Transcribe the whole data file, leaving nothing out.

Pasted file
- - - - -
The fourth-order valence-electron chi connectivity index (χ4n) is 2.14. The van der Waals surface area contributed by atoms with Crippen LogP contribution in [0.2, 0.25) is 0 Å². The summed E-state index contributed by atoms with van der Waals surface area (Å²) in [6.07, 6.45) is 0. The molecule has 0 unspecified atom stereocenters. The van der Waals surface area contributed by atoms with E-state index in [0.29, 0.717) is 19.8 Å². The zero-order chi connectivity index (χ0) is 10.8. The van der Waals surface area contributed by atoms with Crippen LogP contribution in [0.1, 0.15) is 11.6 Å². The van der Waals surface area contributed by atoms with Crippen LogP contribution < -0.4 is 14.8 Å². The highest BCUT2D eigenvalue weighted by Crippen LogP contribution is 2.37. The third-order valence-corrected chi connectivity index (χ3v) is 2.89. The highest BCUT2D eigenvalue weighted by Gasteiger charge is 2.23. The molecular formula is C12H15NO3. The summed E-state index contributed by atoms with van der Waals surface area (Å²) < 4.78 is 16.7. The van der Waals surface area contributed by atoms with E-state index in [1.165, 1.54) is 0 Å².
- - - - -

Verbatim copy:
The fourth-order valence-electron chi connectivity index (χ4n) is 2.14. The van der Waals surface area contributed by atoms with Crippen LogP contribution in [0.2, 0.25) is 0 Å². The summed E-state index contributed by atoms with van der Waals surface area (Å²) in [6.07, 6.45) is 0. The molecule has 0 unspecified atom stereocenters. The van der Waals surface area contributed by atoms with E-state index in [0.29, 0.717) is 19.8 Å². The zero-order chi connectivity index (χ0) is 10.8. The van der Waals surface area contributed by atoms with Crippen LogP contribution in [0.1, 0.15) is 11.6 Å². The van der Waals surface area contributed by atoms with Crippen LogP contribution < -0.4 is 14.8 Å². The highest BCUT2D eigenvalue weighted by Crippen LogP contribution is 2.37. The third-order valence-corrected chi connectivity index (χ3v) is 2.89. The highest BCUT2D eigenvalue weighted by Gasteiger charge is 2.23. The molecular formula is C12H15NO3. The summed E-state index contributed by atoms with van der Waals surface area (Å²) < 4.78 is 16.7. The van der Waals surface area contributed by atoms with E-state index in [1.165, 1.54) is 0 Å².